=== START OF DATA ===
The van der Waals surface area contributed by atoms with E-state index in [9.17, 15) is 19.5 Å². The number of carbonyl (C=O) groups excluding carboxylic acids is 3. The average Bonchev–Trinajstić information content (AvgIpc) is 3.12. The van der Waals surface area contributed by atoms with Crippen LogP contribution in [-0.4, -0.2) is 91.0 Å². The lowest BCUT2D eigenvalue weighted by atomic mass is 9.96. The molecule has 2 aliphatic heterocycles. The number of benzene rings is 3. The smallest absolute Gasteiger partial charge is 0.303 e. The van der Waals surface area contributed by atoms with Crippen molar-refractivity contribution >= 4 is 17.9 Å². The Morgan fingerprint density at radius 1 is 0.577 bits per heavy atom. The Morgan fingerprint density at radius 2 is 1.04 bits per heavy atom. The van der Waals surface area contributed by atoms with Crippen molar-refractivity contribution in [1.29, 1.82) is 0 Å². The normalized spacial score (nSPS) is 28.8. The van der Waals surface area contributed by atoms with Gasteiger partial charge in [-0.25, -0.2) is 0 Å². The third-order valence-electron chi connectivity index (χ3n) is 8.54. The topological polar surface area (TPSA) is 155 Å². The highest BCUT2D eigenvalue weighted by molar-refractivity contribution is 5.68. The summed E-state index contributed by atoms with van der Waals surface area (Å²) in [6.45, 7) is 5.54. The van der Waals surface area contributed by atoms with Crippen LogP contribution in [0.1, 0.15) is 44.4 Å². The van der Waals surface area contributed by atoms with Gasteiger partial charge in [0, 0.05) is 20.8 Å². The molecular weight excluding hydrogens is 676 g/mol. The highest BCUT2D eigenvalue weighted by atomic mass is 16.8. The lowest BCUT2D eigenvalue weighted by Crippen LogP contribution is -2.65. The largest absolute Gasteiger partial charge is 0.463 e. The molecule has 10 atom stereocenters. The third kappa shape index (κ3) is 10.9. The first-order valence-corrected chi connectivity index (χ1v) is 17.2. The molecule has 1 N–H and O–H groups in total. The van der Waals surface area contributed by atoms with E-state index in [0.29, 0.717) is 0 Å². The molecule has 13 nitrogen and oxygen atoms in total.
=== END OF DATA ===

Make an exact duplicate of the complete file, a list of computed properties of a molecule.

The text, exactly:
The van der Waals surface area contributed by atoms with E-state index in [9.17, 15) is 19.5 Å². The number of carbonyl (C=O) groups excluding carboxylic acids is 3. The average Bonchev–Trinajstić information content (AvgIpc) is 3.12. The van der Waals surface area contributed by atoms with Crippen LogP contribution in [-0.4, -0.2) is 91.0 Å². The lowest BCUT2D eigenvalue weighted by atomic mass is 9.96. The molecule has 2 aliphatic heterocycles. The number of benzene rings is 3. The smallest absolute Gasteiger partial charge is 0.303 e. The van der Waals surface area contributed by atoms with Crippen molar-refractivity contribution >= 4 is 17.9 Å². The Morgan fingerprint density at radius 1 is 0.577 bits per heavy atom. The Morgan fingerprint density at radius 2 is 1.04 bits per heavy atom. The van der Waals surface area contributed by atoms with Crippen molar-refractivity contribution in [1.29, 1.82) is 0 Å². The normalized spacial score (nSPS) is 28.8. The van der Waals surface area contributed by atoms with Gasteiger partial charge in [-0.25, -0.2) is 0 Å². The third-order valence-electron chi connectivity index (χ3n) is 8.54. The topological polar surface area (TPSA) is 155 Å². The highest BCUT2D eigenvalue weighted by molar-refractivity contribution is 5.68. The summed E-state index contributed by atoms with van der Waals surface area (Å²) in [6.45, 7) is 5.54. The van der Waals surface area contributed by atoms with Crippen LogP contribution in [0.1, 0.15) is 44.4 Å². The van der Waals surface area contributed by atoms with Gasteiger partial charge in [0, 0.05) is 20.8 Å². The molecular weight excluding hydrogens is 676 g/mol. The highest BCUT2D eigenvalue weighted by atomic mass is 16.8. The lowest BCUT2D eigenvalue weighted by Crippen LogP contribution is -2.65. The largest absolute Gasteiger partial charge is 0.463 e. The molecule has 10 atom stereocenters. The third kappa shape index (κ3) is 10.9. The first-order valence-corrected chi connectivity index (χ1v) is 17.2. The molecule has 1 N–H and O–H groups in total. The van der Waals surface area contributed by atoms with E-state index in [0.29, 0.717) is 0 Å². The molecule has 13 nitrogen and oxygen atoms in total.